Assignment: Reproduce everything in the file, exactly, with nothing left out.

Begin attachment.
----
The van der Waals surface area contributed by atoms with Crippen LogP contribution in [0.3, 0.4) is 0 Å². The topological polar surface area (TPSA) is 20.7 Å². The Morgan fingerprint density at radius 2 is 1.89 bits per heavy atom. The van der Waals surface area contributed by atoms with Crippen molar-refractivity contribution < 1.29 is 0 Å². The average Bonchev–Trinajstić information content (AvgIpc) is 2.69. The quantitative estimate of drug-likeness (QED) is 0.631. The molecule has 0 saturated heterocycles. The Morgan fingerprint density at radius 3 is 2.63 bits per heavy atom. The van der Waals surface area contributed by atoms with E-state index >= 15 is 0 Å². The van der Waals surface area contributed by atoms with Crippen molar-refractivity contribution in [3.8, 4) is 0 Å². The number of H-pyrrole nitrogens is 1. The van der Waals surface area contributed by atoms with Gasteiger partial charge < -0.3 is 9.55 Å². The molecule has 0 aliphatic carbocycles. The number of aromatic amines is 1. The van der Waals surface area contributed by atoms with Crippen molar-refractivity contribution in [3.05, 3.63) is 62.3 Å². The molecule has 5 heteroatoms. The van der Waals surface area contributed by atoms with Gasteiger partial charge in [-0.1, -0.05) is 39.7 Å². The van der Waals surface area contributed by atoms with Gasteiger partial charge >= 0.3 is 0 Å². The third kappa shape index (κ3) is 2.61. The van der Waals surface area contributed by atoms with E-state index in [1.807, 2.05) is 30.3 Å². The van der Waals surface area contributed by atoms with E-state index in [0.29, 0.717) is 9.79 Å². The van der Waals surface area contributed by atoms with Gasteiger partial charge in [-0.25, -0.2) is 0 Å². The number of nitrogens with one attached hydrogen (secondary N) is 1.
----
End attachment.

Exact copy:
The van der Waals surface area contributed by atoms with Crippen LogP contribution in [0.3, 0.4) is 0 Å². The topological polar surface area (TPSA) is 20.7 Å². The Morgan fingerprint density at radius 2 is 1.89 bits per heavy atom. The van der Waals surface area contributed by atoms with Crippen molar-refractivity contribution < 1.29 is 0 Å². The average Bonchev–Trinajstić information content (AvgIpc) is 2.69. The quantitative estimate of drug-likeness (QED) is 0.631. The molecule has 0 saturated heterocycles. The Morgan fingerprint density at radius 3 is 2.63 bits per heavy atom. The van der Waals surface area contributed by atoms with E-state index >= 15 is 0 Å². The van der Waals surface area contributed by atoms with Crippen molar-refractivity contribution in [3.8, 4) is 0 Å². The number of H-pyrrole nitrogens is 1. The van der Waals surface area contributed by atoms with Gasteiger partial charge < -0.3 is 9.55 Å². The molecule has 0 aliphatic carbocycles. The number of aromatic amines is 1. The van der Waals surface area contributed by atoms with Crippen molar-refractivity contribution in [3.05, 3.63) is 62.3 Å². The molecule has 5 heteroatoms. The van der Waals surface area contributed by atoms with Gasteiger partial charge in [-0.1, -0.05) is 39.7 Å². The van der Waals surface area contributed by atoms with Gasteiger partial charge >= 0.3 is 0 Å². The third kappa shape index (κ3) is 2.61. The van der Waals surface area contributed by atoms with E-state index in [1.807, 2.05) is 30.3 Å². The van der Waals surface area contributed by atoms with E-state index in [0.29, 0.717) is 9.79 Å². The van der Waals surface area contributed by atoms with Gasteiger partial charge in [-0.25, -0.2) is 0 Å². The number of nitrogens with one attached hydrogen (secondary N) is 1.